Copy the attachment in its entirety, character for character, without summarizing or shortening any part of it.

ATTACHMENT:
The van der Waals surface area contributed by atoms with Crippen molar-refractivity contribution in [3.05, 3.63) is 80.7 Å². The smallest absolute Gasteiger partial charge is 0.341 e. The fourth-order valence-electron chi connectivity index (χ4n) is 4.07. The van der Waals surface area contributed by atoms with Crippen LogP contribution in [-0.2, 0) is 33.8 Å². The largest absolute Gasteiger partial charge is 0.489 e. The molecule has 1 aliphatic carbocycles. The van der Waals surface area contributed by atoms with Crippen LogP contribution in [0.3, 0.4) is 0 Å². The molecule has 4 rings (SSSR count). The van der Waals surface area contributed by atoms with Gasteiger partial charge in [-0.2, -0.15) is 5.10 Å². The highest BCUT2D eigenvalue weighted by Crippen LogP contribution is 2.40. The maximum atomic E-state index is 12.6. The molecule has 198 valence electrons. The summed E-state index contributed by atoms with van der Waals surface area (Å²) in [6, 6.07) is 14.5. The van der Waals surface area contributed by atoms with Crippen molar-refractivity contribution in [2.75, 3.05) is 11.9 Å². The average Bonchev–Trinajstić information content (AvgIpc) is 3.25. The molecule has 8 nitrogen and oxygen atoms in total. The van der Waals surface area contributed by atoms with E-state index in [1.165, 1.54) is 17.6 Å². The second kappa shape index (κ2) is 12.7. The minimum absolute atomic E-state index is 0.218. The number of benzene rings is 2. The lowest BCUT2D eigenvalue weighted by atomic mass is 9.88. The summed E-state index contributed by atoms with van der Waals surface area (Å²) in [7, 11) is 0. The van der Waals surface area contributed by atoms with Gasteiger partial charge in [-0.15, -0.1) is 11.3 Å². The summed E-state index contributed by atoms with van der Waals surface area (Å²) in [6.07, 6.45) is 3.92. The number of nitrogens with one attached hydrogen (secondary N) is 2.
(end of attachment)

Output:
The van der Waals surface area contributed by atoms with Crippen molar-refractivity contribution in [3.05, 3.63) is 80.7 Å². The smallest absolute Gasteiger partial charge is 0.341 e. The fourth-order valence-electron chi connectivity index (χ4n) is 4.07. The van der Waals surface area contributed by atoms with Crippen LogP contribution in [-0.2, 0) is 33.8 Å². The largest absolute Gasteiger partial charge is 0.489 e. The molecule has 1 aliphatic carbocycles. The van der Waals surface area contributed by atoms with Crippen LogP contribution in [0.3, 0.4) is 0 Å². The molecule has 4 rings (SSSR count). The van der Waals surface area contributed by atoms with Gasteiger partial charge in [-0.2, -0.15) is 5.10 Å². The highest BCUT2D eigenvalue weighted by Crippen LogP contribution is 2.40. The maximum atomic E-state index is 12.6. The molecule has 198 valence electrons. The summed E-state index contributed by atoms with van der Waals surface area (Å²) in [6, 6.07) is 14.5. The van der Waals surface area contributed by atoms with Crippen molar-refractivity contribution in [2.75, 3.05) is 11.9 Å². The average Bonchev–Trinajstić information content (AvgIpc) is 3.25. The molecule has 8 nitrogen and oxygen atoms in total. The van der Waals surface area contributed by atoms with E-state index in [1.165, 1.54) is 17.6 Å². The second kappa shape index (κ2) is 12.7. The minimum absolute atomic E-state index is 0.218. The number of benzene rings is 2. The lowest BCUT2D eigenvalue weighted by atomic mass is 9.88. The summed E-state index contributed by atoms with van der Waals surface area (Å²) in [7, 11) is 0. The van der Waals surface area contributed by atoms with Gasteiger partial charge in [-0.15, -0.1) is 11.3 Å². The summed E-state index contributed by atoms with van der Waals surface area (Å²) in [6.07, 6.45) is 3.92. The number of nitrogens with one attached hydrogen (secondary N) is 2.